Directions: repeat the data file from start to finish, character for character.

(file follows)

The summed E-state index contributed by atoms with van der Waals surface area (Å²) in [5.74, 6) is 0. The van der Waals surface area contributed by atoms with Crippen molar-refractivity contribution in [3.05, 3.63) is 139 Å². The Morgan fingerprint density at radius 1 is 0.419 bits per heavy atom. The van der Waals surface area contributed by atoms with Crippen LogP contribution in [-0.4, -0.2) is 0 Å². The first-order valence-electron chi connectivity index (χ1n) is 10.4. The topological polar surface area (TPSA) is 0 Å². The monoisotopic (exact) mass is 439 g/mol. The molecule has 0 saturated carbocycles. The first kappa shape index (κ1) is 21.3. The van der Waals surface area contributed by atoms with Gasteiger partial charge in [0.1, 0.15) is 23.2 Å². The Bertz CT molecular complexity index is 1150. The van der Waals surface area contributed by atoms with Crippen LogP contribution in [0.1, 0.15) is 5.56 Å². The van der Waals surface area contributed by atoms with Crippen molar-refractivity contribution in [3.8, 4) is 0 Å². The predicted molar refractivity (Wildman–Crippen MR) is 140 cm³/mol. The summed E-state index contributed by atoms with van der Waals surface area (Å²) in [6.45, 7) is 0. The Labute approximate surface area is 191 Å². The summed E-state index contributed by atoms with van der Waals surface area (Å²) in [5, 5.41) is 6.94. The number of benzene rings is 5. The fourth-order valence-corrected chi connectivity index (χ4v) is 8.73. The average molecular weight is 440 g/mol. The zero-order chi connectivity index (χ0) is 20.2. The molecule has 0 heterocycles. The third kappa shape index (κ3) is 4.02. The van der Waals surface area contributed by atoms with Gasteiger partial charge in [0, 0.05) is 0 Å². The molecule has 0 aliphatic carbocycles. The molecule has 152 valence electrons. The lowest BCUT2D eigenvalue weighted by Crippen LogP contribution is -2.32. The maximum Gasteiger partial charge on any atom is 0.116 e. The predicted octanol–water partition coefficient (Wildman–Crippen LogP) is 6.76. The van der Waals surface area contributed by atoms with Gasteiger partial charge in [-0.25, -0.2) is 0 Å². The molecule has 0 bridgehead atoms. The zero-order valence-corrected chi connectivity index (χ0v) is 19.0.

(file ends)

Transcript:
The summed E-state index contributed by atoms with van der Waals surface area (Å²) in [5.74, 6) is 0. The van der Waals surface area contributed by atoms with Crippen molar-refractivity contribution in [3.05, 3.63) is 139 Å². The Morgan fingerprint density at radius 1 is 0.419 bits per heavy atom. The van der Waals surface area contributed by atoms with Crippen LogP contribution in [-0.4, -0.2) is 0 Å². The first-order valence-electron chi connectivity index (χ1n) is 10.4. The topological polar surface area (TPSA) is 0 Å². The monoisotopic (exact) mass is 439 g/mol. The molecule has 0 saturated carbocycles. The first kappa shape index (κ1) is 21.3. The van der Waals surface area contributed by atoms with Gasteiger partial charge in [0.1, 0.15) is 23.2 Å². The Bertz CT molecular complexity index is 1150. The van der Waals surface area contributed by atoms with Crippen LogP contribution in [0.1, 0.15) is 5.56 Å². The van der Waals surface area contributed by atoms with Crippen molar-refractivity contribution in [3.8, 4) is 0 Å². The predicted molar refractivity (Wildman–Crippen MR) is 140 cm³/mol. The summed E-state index contributed by atoms with van der Waals surface area (Å²) in [6.45, 7) is 0. The Labute approximate surface area is 191 Å². The summed E-state index contributed by atoms with van der Waals surface area (Å²) in [5, 5.41) is 6.94. The number of benzene rings is 5. The fourth-order valence-corrected chi connectivity index (χ4v) is 8.73. The average molecular weight is 440 g/mol. The zero-order chi connectivity index (χ0) is 20.2. The molecule has 0 heterocycles. The third kappa shape index (κ3) is 4.02. The van der Waals surface area contributed by atoms with Gasteiger partial charge in [0, 0.05) is 0 Å². The molecule has 0 aliphatic carbocycles. The molecule has 152 valence electrons. The lowest BCUT2D eigenvalue weighted by Crippen LogP contribution is -2.32. The maximum Gasteiger partial charge on any atom is 0.116 e. The predicted octanol–water partition coefficient (Wildman–Crippen LogP) is 6.76. The van der Waals surface area contributed by atoms with Gasteiger partial charge in [-0.25, -0.2) is 0 Å². The molecule has 0 bridgehead atoms. The zero-order valence-corrected chi connectivity index (χ0v) is 19.0.